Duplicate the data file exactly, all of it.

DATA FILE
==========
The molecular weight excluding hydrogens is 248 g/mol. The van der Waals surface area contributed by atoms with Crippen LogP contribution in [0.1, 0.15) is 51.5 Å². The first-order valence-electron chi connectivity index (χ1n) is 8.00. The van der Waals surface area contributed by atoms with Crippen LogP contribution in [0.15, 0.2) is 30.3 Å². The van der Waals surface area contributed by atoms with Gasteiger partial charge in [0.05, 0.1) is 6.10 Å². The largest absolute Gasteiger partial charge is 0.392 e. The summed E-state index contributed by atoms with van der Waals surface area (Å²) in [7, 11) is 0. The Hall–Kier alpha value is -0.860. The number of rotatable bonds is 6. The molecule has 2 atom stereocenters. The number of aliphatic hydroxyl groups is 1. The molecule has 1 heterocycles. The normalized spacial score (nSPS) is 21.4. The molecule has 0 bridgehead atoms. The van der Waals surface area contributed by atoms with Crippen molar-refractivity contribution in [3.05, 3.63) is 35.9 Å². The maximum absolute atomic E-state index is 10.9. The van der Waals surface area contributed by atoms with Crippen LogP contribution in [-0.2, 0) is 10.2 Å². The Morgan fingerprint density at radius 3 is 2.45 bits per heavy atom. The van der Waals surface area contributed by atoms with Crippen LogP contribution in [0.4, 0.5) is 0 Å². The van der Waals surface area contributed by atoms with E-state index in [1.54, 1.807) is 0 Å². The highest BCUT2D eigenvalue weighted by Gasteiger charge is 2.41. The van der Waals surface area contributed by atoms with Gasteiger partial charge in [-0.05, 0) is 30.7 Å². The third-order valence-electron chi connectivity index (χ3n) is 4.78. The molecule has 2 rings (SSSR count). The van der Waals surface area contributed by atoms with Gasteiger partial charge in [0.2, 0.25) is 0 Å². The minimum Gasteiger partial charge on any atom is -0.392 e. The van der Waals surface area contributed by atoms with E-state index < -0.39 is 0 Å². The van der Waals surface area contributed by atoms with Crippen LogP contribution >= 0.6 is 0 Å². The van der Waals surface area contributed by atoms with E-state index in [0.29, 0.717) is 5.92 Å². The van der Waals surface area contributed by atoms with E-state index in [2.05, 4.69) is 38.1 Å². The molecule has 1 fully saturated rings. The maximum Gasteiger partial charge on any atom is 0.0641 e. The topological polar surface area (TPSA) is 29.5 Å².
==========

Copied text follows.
The molecular weight excluding hydrogens is 248 g/mol. The van der Waals surface area contributed by atoms with Crippen LogP contribution in [0.1, 0.15) is 51.5 Å². The first-order valence-electron chi connectivity index (χ1n) is 8.00. The van der Waals surface area contributed by atoms with Crippen LogP contribution in [0.15, 0.2) is 30.3 Å². The van der Waals surface area contributed by atoms with Gasteiger partial charge in [0.05, 0.1) is 6.10 Å². The largest absolute Gasteiger partial charge is 0.392 e. The summed E-state index contributed by atoms with van der Waals surface area (Å²) in [7, 11) is 0. The Hall–Kier alpha value is -0.860. The number of rotatable bonds is 6. The molecule has 2 atom stereocenters. The number of aliphatic hydroxyl groups is 1. The molecule has 1 heterocycles. The normalized spacial score (nSPS) is 21.4. The molecule has 0 bridgehead atoms. The van der Waals surface area contributed by atoms with Crippen molar-refractivity contribution in [3.05, 3.63) is 35.9 Å². The maximum absolute atomic E-state index is 10.9. The van der Waals surface area contributed by atoms with Crippen LogP contribution in [-0.2, 0) is 10.2 Å². The Morgan fingerprint density at radius 3 is 2.45 bits per heavy atom. The van der Waals surface area contributed by atoms with Crippen LogP contribution in [0.4, 0.5) is 0 Å². The van der Waals surface area contributed by atoms with E-state index in [1.54, 1.807) is 0 Å². The highest BCUT2D eigenvalue weighted by Gasteiger charge is 2.41. The van der Waals surface area contributed by atoms with Gasteiger partial charge in [-0.05, 0) is 30.7 Å². The third-order valence-electron chi connectivity index (χ3n) is 4.78. The molecule has 2 rings (SSSR count). The van der Waals surface area contributed by atoms with Gasteiger partial charge in [0.2, 0.25) is 0 Å². The minimum Gasteiger partial charge on any atom is -0.392 e. The van der Waals surface area contributed by atoms with E-state index < -0.39 is 0 Å². The van der Waals surface area contributed by atoms with Crippen LogP contribution >= 0.6 is 0 Å². The van der Waals surface area contributed by atoms with E-state index in [0.29, 0.717) is 5.92 Å². The van der Waals surface area contributed by atoms with E-state index in [2.05, 4.69) is 38.1 Å². The molecule has 1 fully saturated rings. The maximum Gasteiger partial charge on any atom is 0.0641 e. The topological polar surface area (TPSA) is 29.5 Å².